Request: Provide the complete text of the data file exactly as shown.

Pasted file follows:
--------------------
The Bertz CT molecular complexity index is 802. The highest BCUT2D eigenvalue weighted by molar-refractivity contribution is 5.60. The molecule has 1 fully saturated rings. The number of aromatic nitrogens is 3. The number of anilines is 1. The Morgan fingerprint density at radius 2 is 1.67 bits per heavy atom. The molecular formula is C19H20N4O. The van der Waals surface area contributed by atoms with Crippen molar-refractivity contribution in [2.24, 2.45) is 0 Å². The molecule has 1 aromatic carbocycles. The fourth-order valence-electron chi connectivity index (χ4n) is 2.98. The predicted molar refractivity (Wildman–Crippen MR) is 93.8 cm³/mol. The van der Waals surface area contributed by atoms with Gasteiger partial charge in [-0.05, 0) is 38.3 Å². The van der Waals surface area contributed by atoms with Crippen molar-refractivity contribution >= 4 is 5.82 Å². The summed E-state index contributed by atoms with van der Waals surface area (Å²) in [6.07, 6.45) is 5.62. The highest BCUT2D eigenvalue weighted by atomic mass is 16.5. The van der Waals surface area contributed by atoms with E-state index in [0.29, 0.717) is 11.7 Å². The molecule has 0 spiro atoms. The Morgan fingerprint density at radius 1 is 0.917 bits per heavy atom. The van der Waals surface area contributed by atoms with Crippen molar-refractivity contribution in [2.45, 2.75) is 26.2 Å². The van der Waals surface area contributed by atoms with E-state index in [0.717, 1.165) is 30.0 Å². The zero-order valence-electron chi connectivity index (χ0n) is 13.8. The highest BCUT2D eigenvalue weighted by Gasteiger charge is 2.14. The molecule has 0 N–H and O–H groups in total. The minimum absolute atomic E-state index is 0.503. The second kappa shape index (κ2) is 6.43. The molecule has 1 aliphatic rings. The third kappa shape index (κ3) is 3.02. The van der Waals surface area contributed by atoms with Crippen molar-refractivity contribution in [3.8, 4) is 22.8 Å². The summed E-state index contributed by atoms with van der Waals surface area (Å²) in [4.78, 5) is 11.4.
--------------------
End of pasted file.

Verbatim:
The Bertz CT molecular complexity index is 802. The highest BCUT2D eigenvalue weighted by molar-refractivity contribution is 5.60. The molecule has 1 fully saturated rings. The number of aromatic nitrogens is 3. The number of anilines is 1. The Morgan fingerprint density at radius 2 is 1.67 bits per heavy atom. The molecular formula is C19H20N4O. The van der Waals surface area contributed by atoms with Crippen molar-refractivity contribution in [2.24, 2.45) is 0 Å². The molecule has 1 aromatic carbocycles. The fourth-order valence-electron chi connectivity index (χ4n) is 2.98. The predicted molar refractivity (Wildman–Crippen MR) is 93.8 cm³/mol. The van der Waals surface area contributed by atoms with Gasteiger partial charge in [-0.05, 0) is 38.3 Å². The van der Waals surface area contributed by atoms with Crippen molar-refractivity contribution >= 4 is 5.82 Å². The summed E-state index contributed by atoms with van der Waals surface area (Å²) in [6.07, 6.45) is 5.62. The highest BCUT2D eigenvalue weighted by atomic mass is 16.5. The van der Waals surface area contributed by atoms with E-state index in [0.29, 0.717) is 11.7 Å². The molecule has 0 spiro atoms. The Morgan fingerprint density at radius 1 is 0.917 bits per heavy atom. The van der Waals surface area contributed by atoms with Crippen molar-refractivity contribution in [2.45, 2.75) is 26.2 Å². The van der Waals surface area contributed by atoms with E-state index in [0.717, 1.165) is 30.0 Å². The zero-order valence-electron chi connectivity index (χ0n) is 13.8. The highest BCUT2D eigenvalue weighted by Gasteiger charge is 2.14. The molecule has 0 N–H and O–H groups in total. The minimum absolute atomic E-state index is 0.503. The second kappa shape index (κ2) is 6.43. The molecule has 1 aliphatic rings. The third kappa shape index (κ3) is 3.02. The van der Waals surface area contributed by atoms with Crippen molar-refractivity contribution in [3.8, 4) is 22.8 Å². The summed E-state index contributed by atoms with van der Waals surface area (Å²) in [4.78, 5) is 11.4.